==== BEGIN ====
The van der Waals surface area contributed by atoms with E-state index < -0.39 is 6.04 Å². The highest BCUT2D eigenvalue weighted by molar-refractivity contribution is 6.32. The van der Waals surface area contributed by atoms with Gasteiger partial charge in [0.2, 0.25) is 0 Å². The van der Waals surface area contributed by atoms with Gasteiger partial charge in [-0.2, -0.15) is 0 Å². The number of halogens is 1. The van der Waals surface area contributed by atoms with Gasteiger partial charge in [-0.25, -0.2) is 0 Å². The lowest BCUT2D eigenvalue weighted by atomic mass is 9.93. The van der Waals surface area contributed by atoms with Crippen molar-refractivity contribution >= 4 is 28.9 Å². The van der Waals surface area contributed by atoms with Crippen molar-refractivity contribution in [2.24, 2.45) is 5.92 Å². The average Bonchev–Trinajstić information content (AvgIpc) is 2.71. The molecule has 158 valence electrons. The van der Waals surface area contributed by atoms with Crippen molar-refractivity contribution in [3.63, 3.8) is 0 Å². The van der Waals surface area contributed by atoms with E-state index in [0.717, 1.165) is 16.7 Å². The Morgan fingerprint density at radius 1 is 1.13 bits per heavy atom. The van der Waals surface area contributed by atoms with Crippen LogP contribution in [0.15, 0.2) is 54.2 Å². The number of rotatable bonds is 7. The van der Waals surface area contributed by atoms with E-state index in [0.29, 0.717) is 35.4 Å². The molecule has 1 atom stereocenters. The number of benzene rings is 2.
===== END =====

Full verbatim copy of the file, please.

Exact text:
The van der Waals surface area contributed by atoms with E-state index < -0.39 is 6.04 Å². The highest BCUT2D eigenvalue weighted by molar-refractivity contribution is 6.32. The van der Waals surface area contributed by atoms with Gasteiger partial charge in [0.2, 0.25) is 0 Å². The van der Waals surface area contributed by atoms with Gasteiger partial charge in [-0.2, -0.15) is 0 Å². The number of halogens is 1. The van der Waals surface area contributed by atoms with Gasteiger partial charge in [-0.25, -0.2) is 0 Å². The lowest BCUT2D eigenvalue weighted by atomic mass is 9.93. The van der Waals surface area contributed by atoms with Crippen molar-refractivity contribution >= 4 is 28.9 Å². The van der Waals surface area contributed by atoms with Crippen molar-refractivity contribution in [2.24, 2.45) is 5.92 Å². The average Bonchev–Trinajstić information content (AvgIpc) is 2.71. The molecule has 158 valence electrons. The van der Waals surface area contributed by atoms with Crippen molar-refractivity contribution in [3.63, 3.8) is 0 Å². The van der Waals surface area contributed by atoms with E-state index in [0.717, 1.165) is 16.7 Å². The Morgan fingerprint density at radius 1 is 1.13 bits per heavy atom. The van der Waals surface area contributed by atoms with Crippen LogP contribution in [0.15, 0.2) is 54.2 Å². The number of rotatable bonds is 7. The van der Waals surface area contributed by atoms with E-state index in [0.29, 0.717) is 35.4 Å². The molecule has 1 atom stereocenters. The number of benzene rings is 2.